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Facts About...


What is it?

Syphilis is a serious sexually transmitted infection. The first sign is a painless sore (chancre/lesion) where the bacteria entered the body. Many people, especially women, do not notice the sore so don’t even know that they have been infected. The second stage is a body rash, which may come weeks later. Not everyone will get the rash. If left untreated, syphilis can affect the whole body including the brain.

How is it spread?

Syphilis is spread by direct contact with the sores, rash or body fluids (saliva, semen, blood, vaginal secretions) of an infected person. Sexually, it is spread by having genital, anal, or oral sex with an infected person. Pregnant women with syphilis can give the disease to their unborn children. Syphilis can also cause birth defects. Doctors usually do a syphilis test on every pregnant woman at their first prenatal visit.

What do I look for?

Syphilis symptoms often go away in 6 months even with no treatment. But the bacteria can still damage your body and you are still able to spread the disease through sexual contact. Years later syphilis can enter its third stage, causing heart disease, brain damage or death. Early treatment can protect against this. People with genital sores caused by syphilis have a greater chance of getting infected by human immunodeficiency virus (HIV). Syphilis is often much more severe and develops rapidly in people co-infected with HIV.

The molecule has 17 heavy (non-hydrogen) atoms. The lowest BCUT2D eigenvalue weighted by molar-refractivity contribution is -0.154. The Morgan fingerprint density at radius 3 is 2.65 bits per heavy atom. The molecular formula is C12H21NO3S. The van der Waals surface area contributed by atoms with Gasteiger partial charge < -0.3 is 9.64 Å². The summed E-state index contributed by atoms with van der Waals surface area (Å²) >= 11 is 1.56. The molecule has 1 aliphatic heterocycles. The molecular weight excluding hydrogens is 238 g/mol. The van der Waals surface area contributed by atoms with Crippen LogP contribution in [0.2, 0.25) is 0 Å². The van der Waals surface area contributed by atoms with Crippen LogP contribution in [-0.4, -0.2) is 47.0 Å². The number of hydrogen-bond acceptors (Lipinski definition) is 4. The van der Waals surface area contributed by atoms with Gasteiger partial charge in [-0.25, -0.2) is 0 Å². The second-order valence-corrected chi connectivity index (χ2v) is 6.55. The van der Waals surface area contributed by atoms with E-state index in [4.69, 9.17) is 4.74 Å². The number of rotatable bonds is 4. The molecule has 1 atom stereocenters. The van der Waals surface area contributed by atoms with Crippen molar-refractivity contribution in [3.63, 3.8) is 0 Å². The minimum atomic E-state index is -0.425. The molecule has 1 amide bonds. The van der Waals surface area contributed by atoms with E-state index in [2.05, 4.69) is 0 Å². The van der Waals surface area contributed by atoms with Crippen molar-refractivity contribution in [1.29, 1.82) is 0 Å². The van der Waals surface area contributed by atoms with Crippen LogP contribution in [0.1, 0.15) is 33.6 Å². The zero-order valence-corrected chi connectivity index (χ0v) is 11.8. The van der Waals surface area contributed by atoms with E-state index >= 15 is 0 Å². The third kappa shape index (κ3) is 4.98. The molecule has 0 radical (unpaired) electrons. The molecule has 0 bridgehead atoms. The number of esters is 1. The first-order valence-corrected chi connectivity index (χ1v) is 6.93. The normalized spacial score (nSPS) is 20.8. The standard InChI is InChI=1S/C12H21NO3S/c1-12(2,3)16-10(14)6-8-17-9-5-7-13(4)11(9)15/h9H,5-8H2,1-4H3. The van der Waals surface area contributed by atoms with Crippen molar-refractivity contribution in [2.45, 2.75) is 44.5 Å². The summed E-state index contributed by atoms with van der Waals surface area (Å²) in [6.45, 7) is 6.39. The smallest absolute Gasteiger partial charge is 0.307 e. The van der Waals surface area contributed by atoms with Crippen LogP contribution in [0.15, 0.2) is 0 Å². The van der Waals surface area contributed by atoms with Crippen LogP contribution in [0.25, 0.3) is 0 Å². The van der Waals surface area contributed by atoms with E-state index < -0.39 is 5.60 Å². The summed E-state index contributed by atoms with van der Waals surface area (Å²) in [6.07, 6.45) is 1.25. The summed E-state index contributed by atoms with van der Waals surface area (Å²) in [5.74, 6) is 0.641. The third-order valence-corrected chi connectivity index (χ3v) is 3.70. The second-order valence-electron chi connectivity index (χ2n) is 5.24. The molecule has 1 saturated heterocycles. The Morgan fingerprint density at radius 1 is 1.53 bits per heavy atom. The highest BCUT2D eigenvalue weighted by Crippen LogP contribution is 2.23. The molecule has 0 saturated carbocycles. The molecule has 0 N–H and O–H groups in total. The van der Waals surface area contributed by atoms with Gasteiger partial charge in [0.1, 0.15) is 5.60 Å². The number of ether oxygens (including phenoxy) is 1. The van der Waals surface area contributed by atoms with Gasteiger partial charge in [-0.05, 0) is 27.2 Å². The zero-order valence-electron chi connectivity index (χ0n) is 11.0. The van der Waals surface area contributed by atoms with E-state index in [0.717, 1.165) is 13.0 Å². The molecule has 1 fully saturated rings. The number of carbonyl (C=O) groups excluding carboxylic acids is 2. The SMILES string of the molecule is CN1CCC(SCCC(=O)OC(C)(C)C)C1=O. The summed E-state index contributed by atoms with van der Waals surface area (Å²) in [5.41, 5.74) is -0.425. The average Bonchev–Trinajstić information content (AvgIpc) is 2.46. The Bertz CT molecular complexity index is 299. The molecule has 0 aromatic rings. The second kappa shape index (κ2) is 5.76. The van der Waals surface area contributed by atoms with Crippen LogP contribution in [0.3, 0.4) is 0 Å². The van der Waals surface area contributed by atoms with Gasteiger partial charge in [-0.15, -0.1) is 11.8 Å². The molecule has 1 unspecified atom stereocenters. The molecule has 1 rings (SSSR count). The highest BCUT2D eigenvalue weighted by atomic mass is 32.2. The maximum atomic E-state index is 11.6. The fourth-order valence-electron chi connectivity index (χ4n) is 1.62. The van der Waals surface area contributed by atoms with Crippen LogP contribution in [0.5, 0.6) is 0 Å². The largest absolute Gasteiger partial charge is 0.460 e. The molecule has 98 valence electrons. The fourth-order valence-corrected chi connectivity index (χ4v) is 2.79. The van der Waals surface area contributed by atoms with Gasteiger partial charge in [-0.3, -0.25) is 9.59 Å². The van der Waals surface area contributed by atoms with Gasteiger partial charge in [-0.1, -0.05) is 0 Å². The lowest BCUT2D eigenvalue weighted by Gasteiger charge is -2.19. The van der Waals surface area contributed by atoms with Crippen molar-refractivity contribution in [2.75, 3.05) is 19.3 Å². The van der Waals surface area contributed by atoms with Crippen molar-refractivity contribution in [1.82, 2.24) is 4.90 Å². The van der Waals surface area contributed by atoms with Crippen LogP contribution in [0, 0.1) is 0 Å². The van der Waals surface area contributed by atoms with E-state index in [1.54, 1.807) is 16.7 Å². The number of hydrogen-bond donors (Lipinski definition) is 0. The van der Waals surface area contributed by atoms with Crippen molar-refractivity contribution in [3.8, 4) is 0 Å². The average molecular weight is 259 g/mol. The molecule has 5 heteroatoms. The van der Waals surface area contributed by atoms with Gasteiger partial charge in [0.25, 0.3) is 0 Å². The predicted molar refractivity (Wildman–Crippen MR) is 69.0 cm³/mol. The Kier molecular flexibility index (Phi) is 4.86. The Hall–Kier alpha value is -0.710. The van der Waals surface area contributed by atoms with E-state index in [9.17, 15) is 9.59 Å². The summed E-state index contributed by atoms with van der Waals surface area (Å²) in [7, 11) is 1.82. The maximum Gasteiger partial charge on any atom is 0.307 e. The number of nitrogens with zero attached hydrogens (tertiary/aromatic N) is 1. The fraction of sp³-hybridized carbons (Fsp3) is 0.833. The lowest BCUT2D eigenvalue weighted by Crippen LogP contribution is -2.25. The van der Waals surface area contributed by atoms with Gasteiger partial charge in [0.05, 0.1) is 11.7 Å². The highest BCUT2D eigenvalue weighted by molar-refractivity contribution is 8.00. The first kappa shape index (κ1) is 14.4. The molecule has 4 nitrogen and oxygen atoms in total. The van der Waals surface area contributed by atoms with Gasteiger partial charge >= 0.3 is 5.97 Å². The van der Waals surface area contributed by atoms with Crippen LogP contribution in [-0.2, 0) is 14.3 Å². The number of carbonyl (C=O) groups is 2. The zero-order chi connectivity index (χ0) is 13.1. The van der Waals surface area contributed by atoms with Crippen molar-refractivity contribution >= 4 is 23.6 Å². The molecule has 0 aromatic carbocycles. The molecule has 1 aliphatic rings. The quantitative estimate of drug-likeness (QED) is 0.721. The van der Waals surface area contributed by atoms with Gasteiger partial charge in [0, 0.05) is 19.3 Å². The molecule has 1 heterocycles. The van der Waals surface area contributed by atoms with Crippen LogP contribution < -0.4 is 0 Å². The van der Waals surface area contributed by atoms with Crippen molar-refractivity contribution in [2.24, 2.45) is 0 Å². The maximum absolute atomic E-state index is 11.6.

How is it treated?

Syphilis is treated with antibiotics, usually penicillin. The course of treatment depends on the stage of infection. Penicillin is given by an injection into the muscle. A one-time injection or a weekly injection over a period of 3 weeks is required depending on the stage of the infection, determined by your physician or health care provider. It is very important to complete treatment exactly as prescribed.

How can I protect myself?

  • Refrain from sexual activity until all antibiotic treatment is completed and lesions disappear.
  • Avoid drinking alcoholic beverages while being treated with antibiotics.
  • Return for follow-up and blood tests with your health care provider.
  • Tell all previous sexual partners within the time frame indicated by your doctor/health care provider that you have syphilis. They should be seen by their health care provider and, if needed, treated. A nurse from the Health Department will ask to contact your partner(s) to provide health education.
  • If you are pregnant, ask your health care provider for prenatal screening of syphilis.
  • Practice safe sex. Use condoms with lubricant to lower the chance of sexually transmitted infections.

January 22, 2014

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